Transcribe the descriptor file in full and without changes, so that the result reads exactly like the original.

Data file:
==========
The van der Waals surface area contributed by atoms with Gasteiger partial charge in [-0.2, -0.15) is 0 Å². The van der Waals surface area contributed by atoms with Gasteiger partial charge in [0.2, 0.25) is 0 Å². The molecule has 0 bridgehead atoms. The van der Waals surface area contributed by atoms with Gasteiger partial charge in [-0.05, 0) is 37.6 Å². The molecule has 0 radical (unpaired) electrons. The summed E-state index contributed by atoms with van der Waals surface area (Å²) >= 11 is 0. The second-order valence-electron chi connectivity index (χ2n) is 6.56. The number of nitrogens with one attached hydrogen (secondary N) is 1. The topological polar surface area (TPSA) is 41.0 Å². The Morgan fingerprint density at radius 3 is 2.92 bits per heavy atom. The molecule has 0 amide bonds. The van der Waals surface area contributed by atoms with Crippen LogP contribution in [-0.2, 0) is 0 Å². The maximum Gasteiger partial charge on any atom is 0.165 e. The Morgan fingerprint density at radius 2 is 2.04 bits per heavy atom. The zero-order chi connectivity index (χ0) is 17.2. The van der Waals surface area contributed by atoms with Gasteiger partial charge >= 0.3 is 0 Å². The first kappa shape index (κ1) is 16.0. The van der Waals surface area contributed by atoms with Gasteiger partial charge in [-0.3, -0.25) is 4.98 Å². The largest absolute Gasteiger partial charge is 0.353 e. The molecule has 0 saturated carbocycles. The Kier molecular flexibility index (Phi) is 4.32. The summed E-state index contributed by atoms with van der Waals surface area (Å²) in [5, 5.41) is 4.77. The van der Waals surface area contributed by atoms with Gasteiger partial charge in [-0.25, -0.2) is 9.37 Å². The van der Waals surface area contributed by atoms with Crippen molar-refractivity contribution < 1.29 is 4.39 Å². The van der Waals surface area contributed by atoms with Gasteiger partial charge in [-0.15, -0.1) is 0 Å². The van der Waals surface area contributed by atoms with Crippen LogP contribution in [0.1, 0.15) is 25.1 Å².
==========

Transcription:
The van der Waals surface area contributed by atoms with Gasteiger partial charge in [-0.2, -0.15) is 0 Å². The van der Waals surface area contributed by atoms with Gasteiger partial charge in [0.2, 0.25) is 0 Å². The molecule has 0 bridgehead atoms. The van der Waals surface area contributed by atoms with Gasteiger partial charge in [-0.05, 0) is 37.6 Å². The molecule has 0 radical (unpaired) electrons. The summed E-state index contributed by atoms with van der Waals surface area (Å²) >= 11 is 0. The second-order valence-electron chi connectivity index (χ2n) is 6.56. The number of nitrogens with one attached hydrogen (secondary N) is 1. The topological polar surface area (TPSA) is 41.0 Å². The Morgan fingerprint density at radius 3 is 2.92 bits per heavy atom. The molecule has 0 amide bonds. The van der Waals surface area contributed by atoms with Crippen LogP contribution in [-0.2, 0) is 0 Å². The maximum Gasteiger partial charge on any atom is 0.165 e. The Morgan fingerprint density at radius 2 is 2.04 bits per heavy atom. The zero-order chi connectivity index (χ0) is 17.2. The van der Waals surface area contributed by atoms with Gasteiger partial charge >= 0.3 is 0 Å². The first kappa shape index (κ1) is 16.0. The van der Waals surface area contributed by atoms with Gasteiger partial charge in [-0.3, -0.25) is 4.98 Å². The largest absolute Gasteiger partial charge is 0.353 e. The molecule has 0 saturated carbocycles. The Kier molecular flexibility index (Phi) is 4.32. The summed E-state index contributed by atoms with van der Waals surface area (Å²) in [5, 5.41) is 4.77. The van der Waals surface area contributed by atoms with Gasteiger partial charge in [-0.25, -0.2) is 9.37 Å². The van der Waals surface area contributed by atoms with Crippen molar-refractivity contribution < 1.29 is 4.39 Å². The van der Waals surface area contributed by atoms with Gasteiger partial charge in [-0.15, -0.1) is 0 Å². The van der Waals surface area contributed by atoms with Crippen LogP contribution in [0.1, 0.15) is 25.1 Å².